A new clinical report from the American Academy of Pediatrics suggests that student athletes who have suffered concussion following head injury may need to take a break from academic learning.

In a report released at the American Academy of Pediatrics (AAP) National Conference and Exhibition in Orlando, FL, the authors say that children and adolescents with concussion may need more time to adjust to learning following injury, and that returning to academics could “worsen” concussion symptoms.

The AAP say they based their report on expert opinion and an adaption of a concussion management program developed at the Center for Concussion at the Rocky Mountain Hospital for Children in Denver, CO.

Concussion is a form of traumatic brain injury that can be caused by a blow to the head or a fall that jolts the head and brain.

According to the Centers for Disease Control and Prevention (CDC), concussion can occur in any sport or recreation activity, therefore all parents, coaches and athletes should learn signs and symptoms of the injury.

Some common symptoms as stated by the CDC are:

  • Headache or “pressure” in the head
  • Nausea or vomiting
  • Double or blurry vision
  • Sensitivity to noise and/or light
  • Concentration or memory problems.

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The AAP says that student athletes who have concussion may need to take some time out from academic learning, or symptoms could worsen.

The authors say that previous research has shown that it usually takes up to 3 weeks for a school-aged student to recover from concussion.

A 2010 AAP clinical report suggests that students may need to stay home from school for a period of “cognitive rest” if symptoms are severe, and those with “mild or tolerable” symptoms who return to school should have some “adjustments” made to assist their learning.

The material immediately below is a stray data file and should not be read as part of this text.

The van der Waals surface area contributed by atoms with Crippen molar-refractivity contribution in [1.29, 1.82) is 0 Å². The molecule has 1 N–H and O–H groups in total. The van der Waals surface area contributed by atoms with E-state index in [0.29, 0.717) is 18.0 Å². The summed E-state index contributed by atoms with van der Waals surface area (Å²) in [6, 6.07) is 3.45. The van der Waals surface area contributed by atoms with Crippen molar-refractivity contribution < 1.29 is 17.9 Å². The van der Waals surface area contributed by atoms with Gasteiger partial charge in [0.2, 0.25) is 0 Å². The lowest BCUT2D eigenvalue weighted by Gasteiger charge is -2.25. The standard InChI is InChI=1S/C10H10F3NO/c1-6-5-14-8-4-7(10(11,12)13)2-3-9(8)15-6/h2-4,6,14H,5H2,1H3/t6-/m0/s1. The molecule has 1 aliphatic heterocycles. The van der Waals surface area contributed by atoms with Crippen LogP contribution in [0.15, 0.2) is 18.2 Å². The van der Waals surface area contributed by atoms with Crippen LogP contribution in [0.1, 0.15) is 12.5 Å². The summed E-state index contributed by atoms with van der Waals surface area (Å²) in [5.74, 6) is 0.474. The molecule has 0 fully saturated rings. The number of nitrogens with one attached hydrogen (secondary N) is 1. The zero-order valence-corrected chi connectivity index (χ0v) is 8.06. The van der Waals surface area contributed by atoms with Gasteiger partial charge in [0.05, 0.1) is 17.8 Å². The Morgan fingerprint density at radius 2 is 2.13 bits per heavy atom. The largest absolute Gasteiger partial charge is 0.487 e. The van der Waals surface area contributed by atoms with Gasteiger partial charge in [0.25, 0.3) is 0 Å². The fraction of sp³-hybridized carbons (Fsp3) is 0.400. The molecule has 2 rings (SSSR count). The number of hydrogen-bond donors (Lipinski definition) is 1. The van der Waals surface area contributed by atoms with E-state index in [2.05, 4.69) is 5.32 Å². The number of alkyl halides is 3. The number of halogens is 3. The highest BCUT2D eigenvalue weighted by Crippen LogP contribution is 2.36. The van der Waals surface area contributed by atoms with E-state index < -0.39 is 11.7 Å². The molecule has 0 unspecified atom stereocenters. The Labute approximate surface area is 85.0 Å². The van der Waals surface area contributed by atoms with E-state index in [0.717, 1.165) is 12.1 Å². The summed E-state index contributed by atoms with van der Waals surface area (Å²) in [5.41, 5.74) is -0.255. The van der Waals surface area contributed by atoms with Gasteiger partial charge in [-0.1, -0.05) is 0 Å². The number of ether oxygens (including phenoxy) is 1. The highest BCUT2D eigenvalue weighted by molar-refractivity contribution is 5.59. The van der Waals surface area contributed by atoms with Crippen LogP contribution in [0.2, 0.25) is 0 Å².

These may include shortening of the school day, reduction of workload, or allowance of more time to complete assignments or take tests.

The authors add that students with symptoms that last longer than 3 weeks may need more “formalized academic accommodations.”

“Students appear physically normal after a concussion, so it may be difficult for teachers and administrators to understand the extent of the child’s injuries and recognize the potential need for academic adjustments,” says Dr. Mark Halstead, a lead author of the report.

“But we know that children who’ve had a concussion may have trouble learning new material and remembering what they’ve learned, and returning to academics may worsen concussion symptoms.”

With these factors in mind, the AAP recommends that a team consisting of the students’ pediatrician, family members and individuals related to the children’s academic timetable and physical fitness should work together to ensure the best approach for their return to learning following concussion.

Dr. Halstead explains:

Every concussion is unique and symptoms will vary from student to student, so managing a student’s return to the classroom will require an individualized approach.

The goal is to minimize disruptions to the student’s life and return the student to school as soon as possible, and as symptoms improve, to increase the student’s social, mental and physical activities.”

The AAP notes that further research is warranted regarding the role and effects of cognitive rest following concussion, and to better understand the best ways to help a student who is recovering from concussion.

Earlier this year, Medical News Today reported on a study suggesting that damage to the brain caused by concussion can last for decades following the original head trauma.